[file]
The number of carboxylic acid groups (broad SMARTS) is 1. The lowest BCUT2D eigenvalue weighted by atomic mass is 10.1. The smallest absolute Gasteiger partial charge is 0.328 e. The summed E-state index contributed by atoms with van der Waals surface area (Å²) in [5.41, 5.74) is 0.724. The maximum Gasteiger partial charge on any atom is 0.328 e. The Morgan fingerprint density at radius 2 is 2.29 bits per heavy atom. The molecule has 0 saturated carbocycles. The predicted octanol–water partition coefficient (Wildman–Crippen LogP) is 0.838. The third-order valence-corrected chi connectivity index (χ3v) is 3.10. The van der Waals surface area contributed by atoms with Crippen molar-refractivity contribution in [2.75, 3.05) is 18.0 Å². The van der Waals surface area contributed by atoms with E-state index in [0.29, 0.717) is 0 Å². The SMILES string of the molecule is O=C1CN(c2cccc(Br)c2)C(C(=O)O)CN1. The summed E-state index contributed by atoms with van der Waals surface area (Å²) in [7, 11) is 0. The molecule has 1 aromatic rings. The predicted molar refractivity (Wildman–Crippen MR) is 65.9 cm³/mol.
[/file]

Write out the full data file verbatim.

The number of carboxylic acid groups (broad SMARTS) is 1. The lowest BCUT2D eigenvalue weighted by atomic mass is 10.1. The smallest absolute Gasteiger partial charge is 0.328 e. The summed E-state index contributed by atoms with van der Waals surface area (Å²) in [5.41, 5.74) is 0.724. The maximum Gasteiger partial charge on any atom is 0.328 e. The Morgan fingerprint density at radius 2 is 2.29 bits per heavy atom. The molecule has 0 saturated carbocycles. The predicted octanol–water partition coefficient (Wildman–Crippen LogP) is 0.838. The third-order valence-corrected chi connectivity index (χ3v) is 3.10. The van der Waals surface area contributed by atoms with Crippen molar-refractivity contribution in [2.75, 3.05) is 18.0 Å². The van der Waals surface area contributed by atoms with E-state index in [0.29, 0.717) is 0 Å². The SMILES string of the molecule is O=C1CN(c2cccc(Br)c2)C(C(=O)O)CN1. The summed E-state index contributed by atoms with van der Waals surface area (Å²) in [7, 11) is 0. The molecule has 1 aromatic rings. The predicted molar refractivity (Wildman–Crippen MR) is 65.9 cm³/mol.